Grace's Guide To British Industrial History

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Grace's Guide is the leading source of historical information on industry and manufacturing in Britain. This web publication contains 149,657 pages of information and 235,472 images on early companies, their products and the people who designed and built them.

Grace's Guide is the leading source of historical information on industry and manufacturing in Britain. This web publication contains 147,919 pages of information and 233,587 images on early companies, their products and the people who designed and built them.


From Graces Guide

Littlewoods is the name of a former retail and gambling empire founded in Liverpool, Merseyside, by Sir John Moores.

It was purchased by David and Frederick Barclay, and in 2004, was merged with Shop Direct to create the Littlewoods Shop Direct Group.

Littlewoods Pools remains a separate company however.

1896 John Moores was born of working-class origins, in Eccles, near Salford, Lancashire on 25 January. He was one of eight children - the eldest of four sons.

1910 He left school after attending primary school. At first he was a messenger boy at the Manchester Post Office but was soon accepted in a course at the Post Office School of Telegraphy.

1912 This enabled him to join the Commercial Cable Company as a junior operator. He was in the Navy in World War one as a wireless operator, being stationed at Aberdeen before serving elsewhere.

1919 Moores had always enjoyed dreaming up schemes to make money, possibly because of his poor background. When he came into cash, most of it was sent to his widowed mother, Louisa, a mill worker. His father, also called John, was a bricklayer, but he developed a drink problem and died in January 1919 at the age of 47. John Moores jnr was demobilised from the Navy soon afterwards.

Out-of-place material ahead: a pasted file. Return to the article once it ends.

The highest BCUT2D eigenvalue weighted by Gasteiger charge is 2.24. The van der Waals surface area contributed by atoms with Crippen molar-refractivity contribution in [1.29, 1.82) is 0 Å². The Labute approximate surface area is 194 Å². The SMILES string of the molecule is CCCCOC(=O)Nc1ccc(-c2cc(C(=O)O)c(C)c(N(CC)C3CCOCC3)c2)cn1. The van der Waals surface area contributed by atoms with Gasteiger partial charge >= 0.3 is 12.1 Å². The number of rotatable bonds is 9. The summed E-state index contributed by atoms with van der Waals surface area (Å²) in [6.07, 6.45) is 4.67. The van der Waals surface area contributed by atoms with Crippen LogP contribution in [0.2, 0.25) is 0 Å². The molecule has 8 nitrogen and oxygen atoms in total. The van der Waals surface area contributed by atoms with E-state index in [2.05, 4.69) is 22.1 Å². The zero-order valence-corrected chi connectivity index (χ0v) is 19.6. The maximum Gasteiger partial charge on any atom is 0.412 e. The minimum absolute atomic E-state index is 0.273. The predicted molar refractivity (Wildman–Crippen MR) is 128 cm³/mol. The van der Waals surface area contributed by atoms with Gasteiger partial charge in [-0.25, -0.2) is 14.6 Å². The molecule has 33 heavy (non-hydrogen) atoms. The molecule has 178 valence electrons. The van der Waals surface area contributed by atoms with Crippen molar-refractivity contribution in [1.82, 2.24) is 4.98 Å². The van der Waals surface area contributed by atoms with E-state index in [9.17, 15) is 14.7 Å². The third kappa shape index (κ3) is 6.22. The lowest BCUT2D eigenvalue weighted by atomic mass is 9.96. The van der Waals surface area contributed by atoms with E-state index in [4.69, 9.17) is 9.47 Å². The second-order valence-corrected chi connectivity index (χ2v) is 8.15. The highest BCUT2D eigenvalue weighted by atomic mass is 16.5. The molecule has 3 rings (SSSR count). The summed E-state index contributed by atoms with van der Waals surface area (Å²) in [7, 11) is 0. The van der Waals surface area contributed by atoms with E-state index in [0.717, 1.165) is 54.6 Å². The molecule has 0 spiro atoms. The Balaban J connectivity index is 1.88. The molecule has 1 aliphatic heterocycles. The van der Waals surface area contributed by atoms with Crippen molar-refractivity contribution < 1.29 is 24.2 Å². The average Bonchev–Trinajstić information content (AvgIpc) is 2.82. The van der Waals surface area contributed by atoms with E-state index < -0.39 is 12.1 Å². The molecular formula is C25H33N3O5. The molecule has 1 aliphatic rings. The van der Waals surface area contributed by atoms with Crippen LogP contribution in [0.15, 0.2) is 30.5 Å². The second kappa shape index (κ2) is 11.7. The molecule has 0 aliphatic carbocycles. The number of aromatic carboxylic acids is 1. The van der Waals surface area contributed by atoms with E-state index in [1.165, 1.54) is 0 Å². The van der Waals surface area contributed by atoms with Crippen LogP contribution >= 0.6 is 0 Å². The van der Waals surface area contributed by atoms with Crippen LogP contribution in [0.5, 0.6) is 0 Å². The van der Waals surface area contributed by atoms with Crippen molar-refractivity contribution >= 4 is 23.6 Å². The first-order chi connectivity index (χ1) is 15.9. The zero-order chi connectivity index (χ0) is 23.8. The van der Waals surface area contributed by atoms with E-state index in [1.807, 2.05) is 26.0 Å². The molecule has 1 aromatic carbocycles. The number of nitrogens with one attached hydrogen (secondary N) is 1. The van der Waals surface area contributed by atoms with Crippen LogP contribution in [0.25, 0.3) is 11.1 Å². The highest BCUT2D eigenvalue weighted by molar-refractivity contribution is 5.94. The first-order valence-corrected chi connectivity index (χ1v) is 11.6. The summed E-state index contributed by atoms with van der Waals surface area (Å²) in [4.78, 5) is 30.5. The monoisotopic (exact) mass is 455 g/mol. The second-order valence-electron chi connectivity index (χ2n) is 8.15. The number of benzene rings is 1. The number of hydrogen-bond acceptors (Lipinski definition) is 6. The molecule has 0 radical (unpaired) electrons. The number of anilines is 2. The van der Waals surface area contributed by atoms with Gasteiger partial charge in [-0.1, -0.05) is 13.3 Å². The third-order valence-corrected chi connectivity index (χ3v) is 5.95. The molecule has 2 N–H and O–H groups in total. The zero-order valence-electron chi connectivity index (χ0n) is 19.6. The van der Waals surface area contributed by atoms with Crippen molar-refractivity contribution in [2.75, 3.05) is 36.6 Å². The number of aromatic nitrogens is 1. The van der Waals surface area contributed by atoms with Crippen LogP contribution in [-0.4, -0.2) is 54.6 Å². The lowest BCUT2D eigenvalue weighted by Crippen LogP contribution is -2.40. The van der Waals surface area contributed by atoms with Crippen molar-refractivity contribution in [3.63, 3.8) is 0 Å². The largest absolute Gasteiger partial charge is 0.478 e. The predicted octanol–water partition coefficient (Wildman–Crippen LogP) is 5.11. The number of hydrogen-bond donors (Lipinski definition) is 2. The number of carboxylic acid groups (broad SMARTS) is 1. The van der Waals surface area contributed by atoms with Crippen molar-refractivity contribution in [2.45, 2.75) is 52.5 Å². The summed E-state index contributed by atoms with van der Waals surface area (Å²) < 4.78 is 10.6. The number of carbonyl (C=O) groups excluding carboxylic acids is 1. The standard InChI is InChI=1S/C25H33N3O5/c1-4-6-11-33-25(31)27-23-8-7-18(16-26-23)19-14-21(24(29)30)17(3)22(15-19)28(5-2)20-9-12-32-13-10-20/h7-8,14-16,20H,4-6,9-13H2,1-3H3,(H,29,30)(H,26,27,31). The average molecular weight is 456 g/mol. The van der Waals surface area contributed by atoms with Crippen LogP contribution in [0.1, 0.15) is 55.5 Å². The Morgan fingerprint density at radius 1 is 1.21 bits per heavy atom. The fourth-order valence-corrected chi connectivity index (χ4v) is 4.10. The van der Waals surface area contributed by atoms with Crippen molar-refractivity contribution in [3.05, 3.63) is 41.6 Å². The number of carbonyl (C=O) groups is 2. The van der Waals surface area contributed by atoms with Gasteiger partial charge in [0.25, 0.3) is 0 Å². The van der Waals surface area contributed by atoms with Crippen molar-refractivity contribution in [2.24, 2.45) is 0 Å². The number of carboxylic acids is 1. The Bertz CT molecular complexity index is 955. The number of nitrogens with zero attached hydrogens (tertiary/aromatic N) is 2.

Post WWI. After the war telegraphy took him away further as he carried on working for the Commercial cable company.

1920 He was posted to Waterville County Kerry, Ireland and found there was no public library, so he opened a store that sold books and stationery. He bulk imported books and called it the Waterville supply company. He also sold golf balls as there was a golf course but no sports shop.

1922 He was back in England. The cable company stationed him at Liverpool.

John Moores, Colin Henry Littlewood Askham and Bill Hughes were friends who had worked together as Post Office messenger boys in Manchester. It was whilst looking for a new money-making idea that John Moores came across John Jervis Barnard, a Birmingham man who had latched onto the public's growing passion for two things: football and betting. Moores had always been an avid football fan from when he was very young. In fact sports of all kinds had always interested him. He played amateur football himself until retiring at the age of 40.

Barnard had devised a 'football pool', where punters would bet on the outcome of football matches. The payouts to winners came from the 'pool' of money that was bet, less 10 per cent to cover "management costs". It had not been particularly successful. Moores got hold of a Barnard pools coupon, and the three Manchester friends decided they would do it better.